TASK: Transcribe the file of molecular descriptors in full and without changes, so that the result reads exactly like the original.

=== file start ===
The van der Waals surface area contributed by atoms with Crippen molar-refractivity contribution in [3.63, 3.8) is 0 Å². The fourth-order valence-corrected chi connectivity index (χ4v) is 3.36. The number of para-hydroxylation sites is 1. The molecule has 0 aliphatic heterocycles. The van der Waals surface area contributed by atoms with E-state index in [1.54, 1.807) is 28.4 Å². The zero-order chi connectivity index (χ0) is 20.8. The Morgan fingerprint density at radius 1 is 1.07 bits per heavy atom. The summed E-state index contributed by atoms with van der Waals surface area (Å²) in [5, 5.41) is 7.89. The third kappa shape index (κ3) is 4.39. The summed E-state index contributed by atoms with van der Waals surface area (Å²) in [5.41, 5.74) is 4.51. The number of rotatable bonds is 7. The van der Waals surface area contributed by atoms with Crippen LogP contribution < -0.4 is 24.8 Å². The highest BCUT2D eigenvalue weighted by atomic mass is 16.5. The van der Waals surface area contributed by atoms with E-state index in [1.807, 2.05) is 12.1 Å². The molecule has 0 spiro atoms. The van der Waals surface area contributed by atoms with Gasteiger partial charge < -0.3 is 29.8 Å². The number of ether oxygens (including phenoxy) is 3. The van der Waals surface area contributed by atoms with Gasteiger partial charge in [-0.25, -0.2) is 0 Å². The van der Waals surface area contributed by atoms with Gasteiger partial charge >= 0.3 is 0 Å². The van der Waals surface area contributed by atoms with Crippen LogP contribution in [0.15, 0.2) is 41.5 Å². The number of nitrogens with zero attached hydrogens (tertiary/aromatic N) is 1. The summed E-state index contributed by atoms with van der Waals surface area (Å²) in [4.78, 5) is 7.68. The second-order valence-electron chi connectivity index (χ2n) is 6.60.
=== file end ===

The van der Waals surface area contributed by atoms with Crippen molar-refractivity contribution in [3.63, 3.8) is 0 Å². The fourth-order valence-corrected chi connectivity index (χ4v) is 3.36. The number of para-hydroxylation sites is 1. The molecule has 0 aliphatic heterocycles. The van der Waals surface area contributed by atoms with E-state index in [1.54, 1.807) is 28.4 Å². The zero-order chi connectivity index (χ0) is 20.8. The Morgan fingerprint density at radius 1 is 1.07 bits per heavy atom. The summed E-state index contributed by atoms with van der Waals surface area (Å²) in [5, 5.41) is 7.89. The third kappa shape index (κ3) is 4.39. The summed E-state index contributed by atoms with van der Waals surface area (Å²) in [5.41, 5.74) is 4.51. The number of rotatable bonds is 7. The van der Waals surface area contributed by atoms with Crippen LogP contribution < -0.4 is 24.8 Å². The highest BCUT2D eigenvalue weighted by atomic mass is 16.5. The van der Waals surface area contributed by atoms with E-state index in [1.807, 2.05) is 12.1 Å². The molecule has 0 spiro atoms. The van der Waals surface area contributed by atoms with Gasteiger partial charge < -0.3 is 29.8 Å². The number of ether oxygens (including phenoxy) is 3. The van der Waals surface area contributed by atoms with Gasteiger partial charge in [-0.25, -0.2) is 0 Å². The van der Waals surface area contributed by atoms with Gasteiger partial charge >= 0.3 is 0 Å². The van der Waals surface area contributed by atoms with Crippen LogP contribution in [0.15, 0.2) is 41.5 Å². The number of nitrogens with zero attached hydrogens (tertiary/aromatic N) is 1. The summed E-state index contributed by atoms with van der Waals surface area (Å²) in [4.78, 5) is 7.68. The second-order valence-electron chi connectivity index (χ2n) is 6.60.